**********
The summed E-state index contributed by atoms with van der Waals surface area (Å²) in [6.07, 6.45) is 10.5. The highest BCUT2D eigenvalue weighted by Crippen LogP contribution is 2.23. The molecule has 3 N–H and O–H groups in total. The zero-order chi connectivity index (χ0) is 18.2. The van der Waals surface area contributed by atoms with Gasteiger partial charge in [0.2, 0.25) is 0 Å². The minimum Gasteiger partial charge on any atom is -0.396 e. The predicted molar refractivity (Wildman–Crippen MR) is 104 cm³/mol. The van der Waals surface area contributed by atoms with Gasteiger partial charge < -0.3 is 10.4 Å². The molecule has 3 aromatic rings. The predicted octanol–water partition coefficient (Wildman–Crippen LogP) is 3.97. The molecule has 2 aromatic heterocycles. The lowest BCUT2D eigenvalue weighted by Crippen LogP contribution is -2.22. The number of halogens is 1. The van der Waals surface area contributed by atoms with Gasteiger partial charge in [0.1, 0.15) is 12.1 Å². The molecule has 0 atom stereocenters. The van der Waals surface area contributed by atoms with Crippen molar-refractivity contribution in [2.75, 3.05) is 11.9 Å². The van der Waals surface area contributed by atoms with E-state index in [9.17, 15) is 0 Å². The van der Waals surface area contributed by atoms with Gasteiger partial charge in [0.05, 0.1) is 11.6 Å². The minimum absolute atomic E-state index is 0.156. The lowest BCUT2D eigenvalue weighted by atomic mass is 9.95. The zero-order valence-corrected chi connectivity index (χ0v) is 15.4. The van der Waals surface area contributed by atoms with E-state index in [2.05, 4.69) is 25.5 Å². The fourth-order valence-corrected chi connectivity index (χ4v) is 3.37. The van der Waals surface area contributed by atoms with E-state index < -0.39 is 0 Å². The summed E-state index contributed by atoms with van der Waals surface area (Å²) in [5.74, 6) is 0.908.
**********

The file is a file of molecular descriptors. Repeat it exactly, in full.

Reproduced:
The summed E-state index contributed by atoms with van der Waals surface area (Å²) in [6.07, 6.45) is 10.5. The highest BCUT2D eigenvalue weighted by Crippen LogP contribution is 2.23. The molecule has 3 N–H and O–H groups in total. The zero-order chi connectivity index (χ0) is 18.2. The van der Waals surface area contributed by atoms with Gasteiger partial charge in [0.2, 0.25) is 0 Å². The minimum Gasteiger partial charge on any atom is -0.396 e. The predicted molar refractivity (Wildman–Crippen MR) is 104 cm³/mol. The van der Waals surface area contributed by atoms with Gasteiger partial charge < -0.3 is 10.4 Å². The molecule has 3 aromatic rings. The predicted octanol–water partition coefficient (Wildman–Crippen LogP) is 3.97. The molecule has 2 aromatic heterocycles. The lowest BCUT2D eigenvalue weighted by Crippen LogP contribution is -2.22. The number of halogens is 1. The van der Waals surface area contributed by atoms with Gasteiger partial charge in [0.1, 0.15) is 12.1 Å². The molecule has 0 atom stereocenters. The van der Waals surface area contributed by atoms with Crippen molar-refractivity contribution in [2.75, 3.05) is 11.9 Å². The van der Waals surface area contributed by atoms with E-state index in [9.17, 15) is 0 Å². The van der Waals surface area contributed by atoms with Gasteiger partial charge in [0.05, 0.1) is 11.6 Å². The minimum absolute atomic E-state index is 0.156. The lowest BCUT2D eigenvalue weighted by atomic mass is 9.95. The zero-order valence-corrected chi connectivity index (χ0v) is 15.4. The van der Waals surface area contributed by atoms with E-state index in [2.05, 4.69) is 25.5 Å². The fourth-order valence-corrected chi connectivity index (χ4v) is 3.37. The van der Waals surface area contributed by atoms with E-state index < -0.39 is 0 Å². The summed E-state index contributed by atoms with van der Waals surface area (Å²) in [5.74, 6) is 0.908.